Sheya Wieder owned a small old house on a large lot in Borough Park, Brooklyn, until about six years ago, he said, when he decided it was time to knock it down and build an upgrade. He was all set to go when it occurred to him that the big, shady tree, standing tall and proud right where his new stoop would go, might cause a problem. He took a branch to Brooklyn Botanic Garden, where he was told it was a mulberry tree.
Shloimy’s bakery on 12th Avenue in Borough Park was built to enclose rather than remove a fruit tree.
“The rabbis wouldn’t let me take it down,” Mr. Wieder said. “They told me if there is any possibility, even if it costs you money, you should work around it.”
So he did.
Today, a black metal staircase wraps partly around the tree, and a beige wheelchair-accessible elevator stands beside it. The tree looks perfectly happy, right there in front of the door.
“It cost me over $100,000 to save it,” Mr. Wieder said.
In certain Orthodox Jewish communities, from Borough Park to Monsey, N.Y., rabbis say, there is a strong aversion to chopping down fruit trees, which stems from some combination of biblical verses, Jewish law and mystical documents that prohibit destroying them wantonly. In New York City, where space is exceptionally tight and the option to build out in another direction generally does not exist, that means friendly neighborhood foliage can present an especially hard challenge.
“It’s an extraordinary reminder of the kind of spiritual consciousness people need to be able to sustain, particularly in urban settings,” said Rabbi Saul J. Berman, an associate professor of Jewish studies at Yeshiva University. “You see this tree and the way it’s being guarded, and suddenly you realize there’s something going on here besides just human needs.”
This broader consideration, however, does not always come cheaply, as Mr. Wieder can attest to, or easily.
Others have wrapped more than just a staircase around a tree in the name of keeping it alive — like, for example, an entire building.
At Shloimy’s Bake Shoppe on 12th Avenue in Brooklyn, where flaky perfection can be found in the form of hand-rolled rugelach, there is a glass enclosure toward the back, right behind a giant oven and stacks of baking trays. Inside this glass box, which is open to the sky at the top, is a berry tree.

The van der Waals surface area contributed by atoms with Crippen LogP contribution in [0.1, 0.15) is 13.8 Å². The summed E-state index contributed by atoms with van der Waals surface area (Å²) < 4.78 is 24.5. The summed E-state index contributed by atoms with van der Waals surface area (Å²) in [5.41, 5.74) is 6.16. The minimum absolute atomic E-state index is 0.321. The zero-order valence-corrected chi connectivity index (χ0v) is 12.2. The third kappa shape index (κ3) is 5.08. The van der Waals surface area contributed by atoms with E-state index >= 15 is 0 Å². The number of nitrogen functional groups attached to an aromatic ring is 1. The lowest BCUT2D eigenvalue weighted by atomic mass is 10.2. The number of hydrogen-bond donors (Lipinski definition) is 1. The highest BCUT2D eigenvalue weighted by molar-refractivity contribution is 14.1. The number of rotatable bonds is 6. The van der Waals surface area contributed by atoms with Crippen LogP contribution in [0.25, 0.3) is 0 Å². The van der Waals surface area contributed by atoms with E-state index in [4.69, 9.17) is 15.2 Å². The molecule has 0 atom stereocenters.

“When we bought this place, we thought we would build all the way back, and then it became summer,” said Joe Leiberman, whose family owns the bakery. “We saw it was a fruit tree, and we changed all the plans.”
Interpretations may vary, but several rabbis, including Rabbi Berman, Rabbi Mayer Schiller and Rabbi Gavriel Zinner, who has written more than two dozen books on Jewish law and tradition, say this practice emerged from a passage in Deuteronomy: Even in wartime, one should not chop down your enemies’ fruit trees. There are also Talmudic sources, some said. And a mystical document called the Will of Rabbi Yehudah HaChosid, which dates back nearly 1,000 years and tends to hold more sway in Hasidic communities, took it further.
“He very cryptically asserted that it’s really dangerous to cut down a fruit-bearing tree because you’re tampering with God’s property,” Rabbi Berman said. “And if you want to tamper with God’s property, be cautious.”
Caution might also be advised to those left to deal with the consequences of pre-existing fruit trees.
On a piping hot afternoon last week in Borough Park, a woman in a long black skirt struggled to get a stroller down the front stoop of her sister’s house. The double-wide buggy was empty and the stairs were tidy, yet the woman faced a distinct challenge: the steps extended from the house sideways at roughly a 45-degree angle to avoid a tree that stood directly in front of the doorway.
“They are fruit trees,” the woman said of the tree in her path and another nearby, protruding from a brick shelter that housed the building’s trash cans. “That’s why they made the steps crooked, because they didn’t want to take it down.”
She jerked the buggy awkwardly to the left, then the right, before sighing and releasing her grip. She watched as the stroller bounced to the sidewalk.
“That one’s a pear tree,” the woman pronounced.
Now, all of this does not mean that exceptions cannot be made, said Rabbi Zinner, who looked right out of central casting, sitting in his cozy wood-paneled library last week surrounded by volumes and volumes of worn leather books. And if a tree is a danger to people, he continued, it can certainly go. A few years back, he said, he received a call from members of an Orthodox community north of New York City asking what they should do about a fruit tree that was attracting bears to an area where children played. He said they could chop it down.
“We have to respect a tree,” Rabbi Zinner said, smiling behind a bushy gray beard. “But we have to have respect for human beings, also.”
Though some groups take this prohibition more seriously than others, there are communities where stories circulate about tragedy or hardship, like a lost business or a sick child, befalling those who take the restriction lightly, and those can have staying power.
“It is a fear,” Rabbi Schiller said of the attitude in certain groups. “A mystical fear of mystical forces.”
Asked about his personal approach to the subject, he said, “I try to maintain the traditions of my community.” And besides, he added, “why take a chance?”
Source: The NY Times